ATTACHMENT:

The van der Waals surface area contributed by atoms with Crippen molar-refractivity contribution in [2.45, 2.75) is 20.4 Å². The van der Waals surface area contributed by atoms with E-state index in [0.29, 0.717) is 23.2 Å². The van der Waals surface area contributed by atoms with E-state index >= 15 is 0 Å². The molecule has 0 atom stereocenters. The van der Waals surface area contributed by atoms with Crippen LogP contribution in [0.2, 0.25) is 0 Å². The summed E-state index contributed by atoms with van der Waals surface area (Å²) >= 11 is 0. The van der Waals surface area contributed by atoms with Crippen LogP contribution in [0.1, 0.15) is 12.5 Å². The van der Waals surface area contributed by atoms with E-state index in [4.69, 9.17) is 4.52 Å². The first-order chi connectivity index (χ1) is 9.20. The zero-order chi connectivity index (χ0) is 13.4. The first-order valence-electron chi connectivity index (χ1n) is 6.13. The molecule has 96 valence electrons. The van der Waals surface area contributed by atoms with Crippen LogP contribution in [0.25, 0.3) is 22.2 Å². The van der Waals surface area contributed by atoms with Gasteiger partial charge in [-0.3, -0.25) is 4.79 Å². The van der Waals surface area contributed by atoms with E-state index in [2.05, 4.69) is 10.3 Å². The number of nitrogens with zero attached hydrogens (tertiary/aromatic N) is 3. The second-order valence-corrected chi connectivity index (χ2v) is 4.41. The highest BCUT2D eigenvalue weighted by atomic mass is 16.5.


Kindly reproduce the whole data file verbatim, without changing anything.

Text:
The van der Waals surface area contributed by atoms with Crippen molar-refractivity contribution in [2.45, 2.75) is 20.4 Å². The van der Waals surface area contributed by atoms with E-state index in [0.29, 0.717) is 23.2 Å². The van der Waals surface area contributed by atoms with E-state index >= 15 is 0 Å². The molecule has 0 atom stereocenters. The van der Waals surface area contributed by atoms with Crippen LogP contribution in [0.2, 0.25) is 0 Å². The summed E-state index contributed by atoms with van der Waals surface area (Å²) >= 11 is 0. The van der Waals surface area contributed by atoms with Crippen LogP contribution in [0.1, 0.15) is 12.5 Å². The van der Waals surface area contributed by atoms with E-state index in [4.69, 9.17) is 4.52 Å². The first-order chi connectivity index (χ1) is 9.20. The zero-order chi connectivity index (χ0) is 13.4. The first-order valence-electron chi connectivity index (χ1n) is 6.13. The molecule has 96 valence electrons. The van der Waals surface area contributed by atoms with Crippen LogP contribution in [0.25, 0.3) is 22.2 Å². The van der Waals surface area contributed by atoms with Gasteiger partial charge in [-0.3, -0.25) is 4.79 Å². The van der Waals surface area contributed by atoms with E-state index in [2.05, 4.69) is 10.3 Å². The number of nitrogens with zero attached hydrogens (tertiary/aromatic N) is 3. The second-order valence-corrected chi connectivity index (χ2v) is 4.41. The highest BCUT2D eigenvalue weighted by atomic mass is 16.5.